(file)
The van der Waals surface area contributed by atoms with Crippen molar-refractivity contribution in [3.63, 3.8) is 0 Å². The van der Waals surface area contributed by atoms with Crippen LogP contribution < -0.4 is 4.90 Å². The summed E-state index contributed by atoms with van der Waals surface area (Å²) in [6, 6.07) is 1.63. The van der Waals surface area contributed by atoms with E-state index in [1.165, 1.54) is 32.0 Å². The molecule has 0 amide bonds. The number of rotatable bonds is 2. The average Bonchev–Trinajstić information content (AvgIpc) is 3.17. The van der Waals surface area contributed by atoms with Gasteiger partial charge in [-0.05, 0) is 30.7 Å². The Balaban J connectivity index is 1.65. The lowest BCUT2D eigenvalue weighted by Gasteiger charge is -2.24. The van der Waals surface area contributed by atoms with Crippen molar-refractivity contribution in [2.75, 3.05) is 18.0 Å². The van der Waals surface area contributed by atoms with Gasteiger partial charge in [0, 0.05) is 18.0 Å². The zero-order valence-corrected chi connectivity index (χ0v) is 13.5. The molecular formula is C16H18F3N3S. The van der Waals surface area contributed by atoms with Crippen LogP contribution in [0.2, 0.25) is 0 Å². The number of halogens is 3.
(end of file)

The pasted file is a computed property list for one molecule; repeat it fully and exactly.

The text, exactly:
The van der Waals surface area contributed by atoms with Crippen molar-refractivity contribution in [3.63, 3.8) is 0 Å². The van der Waals surface area contributed by atoms with Crippen LogP contribution < -0.4 is 4.90 Å². The summed E-state index contributed by atoms with van der Waals surface area (Å²) in [6, 6.07) is 1.63. The van der Waals surface area contributed by atoms with E-state index in [1.165, 1.54) is 32.0 Å². The molecule has 0 amide bonds. The number of rotatable bonds is 2. The average Bonchev–Trinajstić information content (AvgIpc) is 3.17. The van der Waals surface area contributed by atoms with Gasteiger partial charge in [-0.05, 0) is 30.7 Å². The Balaban J connectivity index is 1.65. The lowest BCUT2D eigenvalue weighted by Gasteiger charge is -2.24. The van der Waals surface area contributed by atoms with Crippen molar-refractivity contribution in [2.75, 3.05) is 18.0 Å². The van der Waals surface area contributed by atoms with Gasteiger partial charge in [0, 0.05) is 18.0 Å². The zero-order valence-corrected chi connectivity index (χ0v) is 13.5. The molecular formula is C16H18F3N3S. The van der Waals surface area contributed by atoms with Crippen LogP contribution in [0.2, 0.25) is 0 Å². The number of halogens is 3.